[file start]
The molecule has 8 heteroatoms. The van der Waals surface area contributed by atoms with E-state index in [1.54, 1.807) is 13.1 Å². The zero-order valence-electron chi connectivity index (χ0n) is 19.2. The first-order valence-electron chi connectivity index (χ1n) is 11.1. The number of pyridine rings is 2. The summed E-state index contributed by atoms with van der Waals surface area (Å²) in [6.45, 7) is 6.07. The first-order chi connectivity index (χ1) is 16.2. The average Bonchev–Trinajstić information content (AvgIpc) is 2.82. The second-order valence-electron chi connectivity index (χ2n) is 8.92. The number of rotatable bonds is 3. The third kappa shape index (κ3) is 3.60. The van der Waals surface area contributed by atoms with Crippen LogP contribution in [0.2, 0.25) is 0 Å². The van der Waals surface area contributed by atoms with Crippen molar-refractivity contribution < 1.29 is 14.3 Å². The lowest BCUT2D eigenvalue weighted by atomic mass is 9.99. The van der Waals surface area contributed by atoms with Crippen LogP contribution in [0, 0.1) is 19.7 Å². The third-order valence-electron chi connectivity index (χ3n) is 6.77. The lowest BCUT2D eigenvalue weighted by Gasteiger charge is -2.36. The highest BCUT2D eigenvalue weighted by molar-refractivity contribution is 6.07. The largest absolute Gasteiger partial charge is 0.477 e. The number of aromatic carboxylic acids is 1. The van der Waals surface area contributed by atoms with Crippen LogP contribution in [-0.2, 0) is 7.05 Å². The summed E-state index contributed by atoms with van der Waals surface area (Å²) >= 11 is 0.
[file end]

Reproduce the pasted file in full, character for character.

The molecule has 8 heteroatoms. The van der Waals surface area contributed by atoms with E-state index in [1.54, 1.807) is 13.1 Å². The zero-order valence-electron chi connectivity index (χ0n) is 19.2. The first-order valence-electron chi connectivity index (χ1n) is 11.1. The number of pyridine rings is 2. The summed E-state index contributed by atoms with van der Waals surface area (Å²) in [6.45, 7) is 6.07. The first-order chi connectivity index (χ1) is 16.2. The average Bonchev–Trinajstić information content (AvgIpc) is 2.82. The second-order valence-electron chi connectivity index (χ2n) is 8.92. The number of rotatable bonds is 3. The third kappa shape index (κ3) is 3.60. The van der Waals surface area contributed by atoms with Crippen LogP contribution in [0.2, 0.25) is 0 Å². The van der Waals surface area contributed by atoms with Crippen molar-refractivity contribution < 1.29 is 14.3 Å². The lowest BCUT2D eigenvalue weighted by atomic mass is 9.99. The van der Waals surface area contributed by atoms with Crippen LogP contribution in [0, 0.1) is 19.7 Å². The third-order valence-electron chi connectivity index (χ3n) is 6.77. The lowest BCUT2D eigenvalue weighted by Gasteiger charge is -2.36. The highest BCUT2D eigenvalue weighted by molar-refractivity contribution is 6.07. The largest absolute Gasteiger partial charge is 0.477 e. The number of aromatic carboxylic acids is 1. The van der Waals surface area contributed by atoms with Crippen LogP contribution in [-0.2, 0) is 7.05 Å². The summed E-state index contributed by atoms with van der Waals surface area (Å²) >= 11 is 0.